Africa

Stakeholders Call for Linkage on South-West Ethiopia Biosphere Reserves

In the mid-August 2014 MELCA-Ethiopia in collaboration with Ministry of Science and Technology and Jimma University organized a stakeholders meeting at Jimma University. The objective of the meeting was to create a favourable environment for Yayu, Kafa and Sheka Forest Biosphere reserves as well as those coming in the future to come together, share experiences, learn from each other and work hand in hand for mutual development. Other objectives were to design a strategy for connecting universities and research institutes to the biosphere reserves to enhance the research function and to create an information exchange network among the biosphere reserves.

Representatives from government institutions and private sectors attended the workshop. These included members from Federal and regional levels, biosphere reserve managers, university associates, research fellows, NGOs and CSOs representatives. Relevant institutions included UNESCO, Ministry of Environment and Forestry, Ministry of Culture and Tourism, Ethiopia Wildlife Conservation Authority, Addis Ababa University, Metu University and Mizan- Tepi University. Biosphere reserve representatives came from Sheka, Kafa, Yayu and Majang Biosphere reserves.

Some participants of the workshop (Photo: MELCA)

The meeting started by a welcoming note then a brief explanation of the objectives. This was followed by presentations from the three biosphere reserves outlining the situation, achievements as well as the challenges they face in managing the biosphere reserves as per the objectives and principles set by UNESCO for biosphere reserves.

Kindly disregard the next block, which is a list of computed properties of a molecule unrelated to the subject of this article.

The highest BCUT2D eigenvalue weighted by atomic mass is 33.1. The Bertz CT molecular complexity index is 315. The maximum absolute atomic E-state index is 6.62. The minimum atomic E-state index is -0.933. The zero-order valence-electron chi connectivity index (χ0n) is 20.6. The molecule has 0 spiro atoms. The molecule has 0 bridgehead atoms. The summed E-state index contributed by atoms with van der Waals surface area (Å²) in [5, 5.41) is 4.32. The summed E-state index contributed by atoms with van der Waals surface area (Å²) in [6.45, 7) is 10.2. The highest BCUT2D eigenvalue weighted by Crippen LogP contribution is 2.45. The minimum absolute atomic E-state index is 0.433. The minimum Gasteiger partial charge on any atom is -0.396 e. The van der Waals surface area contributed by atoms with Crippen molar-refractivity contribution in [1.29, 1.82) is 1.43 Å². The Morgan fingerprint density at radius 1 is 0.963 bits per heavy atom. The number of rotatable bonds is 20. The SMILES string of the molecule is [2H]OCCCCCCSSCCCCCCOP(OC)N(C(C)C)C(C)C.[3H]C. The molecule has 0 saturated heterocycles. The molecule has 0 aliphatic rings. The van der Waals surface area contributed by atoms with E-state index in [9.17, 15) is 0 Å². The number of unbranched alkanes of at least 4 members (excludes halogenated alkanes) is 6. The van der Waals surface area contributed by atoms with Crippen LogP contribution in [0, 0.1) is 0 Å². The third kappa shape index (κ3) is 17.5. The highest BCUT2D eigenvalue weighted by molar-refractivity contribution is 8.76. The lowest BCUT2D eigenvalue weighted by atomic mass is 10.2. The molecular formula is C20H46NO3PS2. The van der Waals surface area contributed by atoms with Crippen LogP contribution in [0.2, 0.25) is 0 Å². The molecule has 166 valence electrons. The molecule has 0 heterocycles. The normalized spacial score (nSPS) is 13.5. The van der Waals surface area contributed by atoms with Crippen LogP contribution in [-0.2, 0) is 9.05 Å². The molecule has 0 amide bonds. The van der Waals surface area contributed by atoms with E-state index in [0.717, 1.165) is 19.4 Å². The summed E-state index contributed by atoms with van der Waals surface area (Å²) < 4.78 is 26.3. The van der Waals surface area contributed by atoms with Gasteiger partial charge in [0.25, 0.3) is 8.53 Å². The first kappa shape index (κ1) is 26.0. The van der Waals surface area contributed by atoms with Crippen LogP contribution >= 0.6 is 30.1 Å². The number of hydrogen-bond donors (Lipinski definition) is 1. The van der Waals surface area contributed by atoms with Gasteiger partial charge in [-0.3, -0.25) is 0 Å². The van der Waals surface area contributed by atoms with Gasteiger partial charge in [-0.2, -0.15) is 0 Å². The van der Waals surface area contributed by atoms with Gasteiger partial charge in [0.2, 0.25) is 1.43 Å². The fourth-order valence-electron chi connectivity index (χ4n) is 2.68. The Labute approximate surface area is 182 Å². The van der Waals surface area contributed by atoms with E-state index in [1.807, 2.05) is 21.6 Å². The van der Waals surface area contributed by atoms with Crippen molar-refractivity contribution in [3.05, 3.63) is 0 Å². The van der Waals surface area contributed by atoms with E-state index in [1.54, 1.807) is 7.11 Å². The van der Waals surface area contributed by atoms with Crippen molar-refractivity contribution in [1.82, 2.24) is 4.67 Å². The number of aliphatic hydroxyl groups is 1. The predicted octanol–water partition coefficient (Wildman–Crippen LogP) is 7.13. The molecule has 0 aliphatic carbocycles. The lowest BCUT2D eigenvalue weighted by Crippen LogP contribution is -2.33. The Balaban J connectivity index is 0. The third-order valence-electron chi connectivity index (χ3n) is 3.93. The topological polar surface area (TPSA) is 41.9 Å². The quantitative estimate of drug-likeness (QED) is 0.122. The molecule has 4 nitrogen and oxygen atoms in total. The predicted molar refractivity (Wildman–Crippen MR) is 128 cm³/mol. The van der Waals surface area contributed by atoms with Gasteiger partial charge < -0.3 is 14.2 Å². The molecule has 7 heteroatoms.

Achievements since the establishment of biosphere reserve included increased sense of belonging to the community around the biosphere reserves; increased economic benefits through participation of community members in livelihood activities; certification and branding of products and value addition to the products; increased attention of research and study by research institutions and universities under biosphere reserves and decrease in the implementation of investments that are inconsistent with the principles and objectives of biosphere reserve.

A workshop poster at the gate of Jimma University (Photo: MELCA)

Challenges in relation to managing the biosphere reserves were: lack of institutional set up; lack of trained manpower and financial system; illegal settlement and expansion of agriculture and weak coordination and communication among the biosphere reserves.

Stakeholders raised concerns on the need to have legal support to arrange institutional set up for the biosphere reserves. They were also concerned about the transitional zones in the biosphere reserves and their capacity to carry the growing population in the future thus they decided that there is a need to do the following: - (1) Establishing a combined mechanism to manage the biosphere reserves in the region and (2) Invite the government to collaborate in designing effective and efficient institutional set up which will take sole responsibility of coordinating the biosphere reserves. The Ministry of Science and Technology was urged to design institution management at national and regional levels and organize and initiate stakeholders’ meetings at least once in a year.

Other outcomes included identification of research priorities and other stakeholders to be involved in the whole process of managing and developing biosphere reserves. The workshop meeting also identified two key priority issues to be taken forward and these were: a) to call a meeting of the working group on research whereas Jimma University was given a task to organize. b) to organize a joint meeting of biosphere reserves at Sheka for further linkage and cooperation of which MELCA- Ethiopia took the responsibility.

MELCA- Ethiopia received a small grant from Critical Ecosystem Partnership Fund (CEPF) on Fostering Collaboration for Research and Future Common Initiatives between Biosphere Reserves in the Western Ethiopian Afromontane Forest Corridor. The project agreement was signed by CEPF coordinator in Ethiopia, Ethiopian Wildlife and Natural History Society (EWNHS) to run from January 2014 to December 2014.